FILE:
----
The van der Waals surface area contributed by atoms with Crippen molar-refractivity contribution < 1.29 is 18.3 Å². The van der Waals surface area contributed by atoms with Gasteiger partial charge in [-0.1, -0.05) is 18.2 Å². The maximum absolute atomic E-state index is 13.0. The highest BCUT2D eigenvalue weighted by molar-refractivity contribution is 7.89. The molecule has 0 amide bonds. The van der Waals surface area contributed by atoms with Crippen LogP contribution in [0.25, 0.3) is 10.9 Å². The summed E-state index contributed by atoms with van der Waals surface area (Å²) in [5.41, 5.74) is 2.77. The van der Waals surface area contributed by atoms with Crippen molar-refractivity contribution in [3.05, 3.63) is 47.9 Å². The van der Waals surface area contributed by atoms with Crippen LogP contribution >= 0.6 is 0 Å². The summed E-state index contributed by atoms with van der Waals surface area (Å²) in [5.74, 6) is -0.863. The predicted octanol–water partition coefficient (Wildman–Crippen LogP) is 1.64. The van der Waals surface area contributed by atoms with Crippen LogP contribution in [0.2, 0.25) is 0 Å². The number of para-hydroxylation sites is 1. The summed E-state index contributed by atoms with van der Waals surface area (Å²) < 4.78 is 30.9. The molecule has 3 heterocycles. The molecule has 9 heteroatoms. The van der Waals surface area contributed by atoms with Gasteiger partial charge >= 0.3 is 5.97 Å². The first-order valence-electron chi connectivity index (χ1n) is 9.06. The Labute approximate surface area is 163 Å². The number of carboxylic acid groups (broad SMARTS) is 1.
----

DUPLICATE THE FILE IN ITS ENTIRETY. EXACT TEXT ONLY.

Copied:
The van der Waals surface area contributed by atoms with Crippen molar-refractivity contribution < 1.29 is 18.3 Å². The van der Waals surface area contributed by atoms with Gasteiger partial charge in [-0.1, -0.05) is 18.2 Å². The maximum absolute atomic E-state index is 13.0. The highest BCUT2D eigenvalue weighted by molar-refractivity contribution is 7.89. The molecule has 0 amide bonds. The van der Waals surface area contributed by atoms with Crippen LogP contribution in [0.25, 0.3) is 10.9 Å². The summed E-state index contributed by atoms with van der Waals surface area (Å²) in [5.41, 5.74) is 2.77. The van der Waals surface area contributed by atoms with Crippen molar-refractivity contribution in [3.05, 3.63) is 47.9 Å². The van der Waals surface area contributed by atoms with Crippen LogP contribution >= 0.6 is 0 Å². The summed E-state index contributed by atoms with van der Waals surface area (Å²) in [5.74, 6) is -0.863. The predicted octanol–water partition coefficient (Wildman–Crippen LogP) is 1.64. The van der Waals surface area contributed by atoms with Crippen LogP contribution in [0.2, 0.25) is 0 Å². The number of para-hydroxylation sites is 1. The summed E-state index contributed by atoms with van der Waals surface area (Å²) < 4.78 is 30.9. The molecule has 3 heterocycles. The molecule has 9 heteroatoms. The van der Waals surface area contributed by atoms with Gasteiger partial charge >= 0.3 is 5.97 Å². The first-order valence-electron chi connectivity index (χ1n) is 9.06. The Labute approximate surface area is 163 Å². The number of carboxylic acid groups (broad SMARTS) is 1.